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I've attempted to make some modifications to a userscript to enable it to work under Chrome, but when I drag it into Chrome's window in order to install it, a dialog pops up and says 'Invalid Script Header'.

I've tried to use the Developer Tools, and built-in Javascript Console, to debug any errors occurring, but nothing appears to list any information.

Console.app does not list anything meaningful, except for the same error message I already know.

[0x0-0x2d02d].com.google.Chrome: [346:1547:16686819618022:ERROR:extension_error_reporter.cc(55)] Extension error: Invalid script header.

How can I reasonably debug this error message and figure out what about the header is incorrect?

I'm using Chrome 15.0.861.0 on the dev channel, under OS 10.7 Lion.

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1  
I don't think there are any tools for this. If you post the actual code here, someone may be able to spot the error. Otherwise, you'd do it the old fashioned way: take a good script and the bad script and compare and half-split differences until the problem is determined. – Brock Adams Aug 28 '11 at 9:09
    
post the code at gist.github.com please – erikvold Aug 29 '11 at 15:32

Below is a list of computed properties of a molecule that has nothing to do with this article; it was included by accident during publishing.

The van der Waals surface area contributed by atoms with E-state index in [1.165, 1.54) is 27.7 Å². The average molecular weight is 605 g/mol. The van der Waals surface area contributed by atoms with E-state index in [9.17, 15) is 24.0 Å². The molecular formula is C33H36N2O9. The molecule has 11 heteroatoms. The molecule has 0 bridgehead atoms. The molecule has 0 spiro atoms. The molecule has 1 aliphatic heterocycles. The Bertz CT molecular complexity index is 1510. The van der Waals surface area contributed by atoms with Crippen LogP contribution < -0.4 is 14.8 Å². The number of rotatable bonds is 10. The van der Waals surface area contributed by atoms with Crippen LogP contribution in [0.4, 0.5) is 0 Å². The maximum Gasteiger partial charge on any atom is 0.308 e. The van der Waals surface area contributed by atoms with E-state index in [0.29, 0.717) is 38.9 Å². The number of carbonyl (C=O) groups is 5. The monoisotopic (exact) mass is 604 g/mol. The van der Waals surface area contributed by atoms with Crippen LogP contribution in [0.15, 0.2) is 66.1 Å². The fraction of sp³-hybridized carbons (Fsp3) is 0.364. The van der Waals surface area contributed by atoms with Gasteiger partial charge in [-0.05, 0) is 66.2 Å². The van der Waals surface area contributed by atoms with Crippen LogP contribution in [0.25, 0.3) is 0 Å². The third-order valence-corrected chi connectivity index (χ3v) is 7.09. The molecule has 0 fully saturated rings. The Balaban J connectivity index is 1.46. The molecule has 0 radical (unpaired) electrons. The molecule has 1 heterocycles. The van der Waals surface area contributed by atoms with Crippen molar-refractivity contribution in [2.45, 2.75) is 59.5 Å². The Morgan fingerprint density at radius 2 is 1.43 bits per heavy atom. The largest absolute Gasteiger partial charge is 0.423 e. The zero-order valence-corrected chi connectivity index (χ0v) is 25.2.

up vote 5 down vote accepted

I finally stumbled across the answer to this question, amusingly via a Chromium Bug Report.

As it turns out, the answer to my question was in the (significantly brief) Userscript Documentation for Chrome page.

With Greasemonkey-style @include rules, it is not possible for Chrome to know for certain the domains a script will run on (because google.* can also run on google.evil.com). Because of this, Chrome just tells users that these scripts will run on all domains, which is sometimes scarier than necessary. With @match, Chrome will tell users the correct set of domains a user script will run on.

As it turns out, I had been using @match http://*musicbrainz.org in an attempt to match www.musicbrainz.org as well as musicbrainz.org, but per the quoted text, that doesn't save you from accidentally matching evilmusicbrainz.org. So, my solution was to use two lines:

@match http://*.musicbrainz.org and;
@match http://musicbrainz.org.

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This would explain the script running on extra pages, it does not explain the error message. – Brock Adams Aug 29 '11 at 23:57
    
Chrome has very strong use and reuse of "same-origin" requests for security purposes. I could very well use http://*/* (and yes, I would have to specify //*/*), but if I specify a second level domain, it MUST be clean. You cannot glob in a second level domain. This means the TLD has to be clean too. Basically, you can blog a sub-domain, but if you do so it has to be delimited with a dot before specifying the second-level and TLD. – VxJasonxV Aug 30 '11 at 5:17

Type:

 debugger;

Somewhere in the code, and the Web Inspector will pop up in that location. I have answered similar question here Chrome debugger inject javascript

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I figured out while I got the same error message ( INVALID SCRIPT HEADER ) that it accoured cause of a typo between the // ==UserScript== Header info.

wronge line

// @run-at document.end

corrected line

// @run-at document-end
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